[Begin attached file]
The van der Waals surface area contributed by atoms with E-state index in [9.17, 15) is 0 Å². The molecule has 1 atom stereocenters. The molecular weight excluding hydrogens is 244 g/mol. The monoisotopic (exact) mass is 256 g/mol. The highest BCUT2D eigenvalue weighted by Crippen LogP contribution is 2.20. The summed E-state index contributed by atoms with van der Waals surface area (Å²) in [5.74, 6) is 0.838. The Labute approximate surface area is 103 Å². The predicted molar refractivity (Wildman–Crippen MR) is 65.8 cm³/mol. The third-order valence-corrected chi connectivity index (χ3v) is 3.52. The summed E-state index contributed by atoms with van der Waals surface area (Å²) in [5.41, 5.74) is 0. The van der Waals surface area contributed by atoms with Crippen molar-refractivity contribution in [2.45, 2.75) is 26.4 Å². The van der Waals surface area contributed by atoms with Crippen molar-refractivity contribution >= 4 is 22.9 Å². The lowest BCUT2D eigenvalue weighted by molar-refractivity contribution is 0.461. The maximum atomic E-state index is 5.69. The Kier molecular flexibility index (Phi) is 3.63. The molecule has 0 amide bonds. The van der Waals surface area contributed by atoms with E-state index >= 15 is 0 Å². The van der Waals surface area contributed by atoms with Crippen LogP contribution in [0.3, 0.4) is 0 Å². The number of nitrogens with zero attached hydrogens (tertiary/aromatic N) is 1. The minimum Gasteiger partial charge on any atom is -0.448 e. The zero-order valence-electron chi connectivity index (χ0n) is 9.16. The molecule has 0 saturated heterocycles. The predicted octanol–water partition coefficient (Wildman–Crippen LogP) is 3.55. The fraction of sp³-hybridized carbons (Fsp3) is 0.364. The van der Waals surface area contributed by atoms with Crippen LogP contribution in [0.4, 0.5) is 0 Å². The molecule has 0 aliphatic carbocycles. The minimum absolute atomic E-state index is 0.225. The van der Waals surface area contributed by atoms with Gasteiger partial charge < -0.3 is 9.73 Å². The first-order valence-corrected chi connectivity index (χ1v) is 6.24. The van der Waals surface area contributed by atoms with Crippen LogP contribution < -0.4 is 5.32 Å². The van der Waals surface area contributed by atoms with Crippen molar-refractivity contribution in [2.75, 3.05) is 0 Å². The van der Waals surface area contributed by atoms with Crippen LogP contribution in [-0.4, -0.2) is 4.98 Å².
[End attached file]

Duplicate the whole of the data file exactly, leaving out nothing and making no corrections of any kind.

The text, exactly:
The van der Waals surface area contributed by atoms with E-state index in [9.17, 15) is 0 Å². The molecule has 1 atom stereocenters. The molecular weight excluding hydrogens is 244 g/mol. The monoisotopic (exact) mass is 256 g/mol. The highest BCUT2D eigenvalue weighted by Crippen LogP contribution is 2.20. The summed E-state index contributed by atoms with van der Waals surface area (Å²) in [5.74, 6) is 0.838. The Labute approximate surface area is 103 Å². The predicted molar refractivity (Wildman–Crippen MR) is 65.8 cm³/mol. The third-order valence-corrected chi connectivity index (χ3v) is 3.52. The summed E-state index contributed by atoms with van der Waals surface area (Å²) in [5.41, 5.74) is 0. The van der Waals surface area contributed by atoms with Crippen molar-refractivity contribution in [2.45, 2.75) is 26.4 Å². The van der Waals surface area contributed by atoms with Crippen molar-refractivity contribution >= 4 is 22.9 Å². The lowest BCUT2D eigenvalue weighted by molar-refractivity contribution is 0.461. The maximum atomic E-state index is 5.69. The Kier molecular flexibility index (Phi) is 3.63. The molecule has 0 amide bonds. The van der Waals surface area contributed by atoms with E-state index >= 15 is 0 Å². The van der Waals surface area contributed by atoms with Crippen LogP contribution in [0.3, 0.4) is 0 Å². The number of nitrogens with zero attached hydrogens (tertiary/aromatic N) is 1. The minimum Gasteiger partial charge on any atom is -0.448 e. The zero-order valence-electron chi connectivity index (χ0n) is 9.16. The molecule has 0 saturated heterocycles. The predicted octanol–water partition coefficient (Wildman–Crippen LogP) is 3.55. The fraction of sp³-hybridized carbons (Fsp3) is 0.364. The van der Waals surface area contributed by atoms with Crippen LogP contribution in [0.4, 0.5) is 0 Å². The molecule has 0 aliphatic carbocycles. The minimum absolute atomic E-state index is 0.225. The van der Waals surface area contributed by atoms with Gasteiger partial charge < -0.3 is 9.73 Å². The first-order valence-corrected chi connectivity index (χ1v) is 6.24. The van der Waals surface area contributed by atoms with Crippen LogP contribution < -0.4 is 5.32 Å². The van der Waals surface area contributed by atoms with Crippen molar-refractivity contribution in [2.75, 3.05) is 0 Å². The van der Waals surface area contributed by atoms with Crippen LogP contribution in [-0.4, -0.2) is 4.98 Å².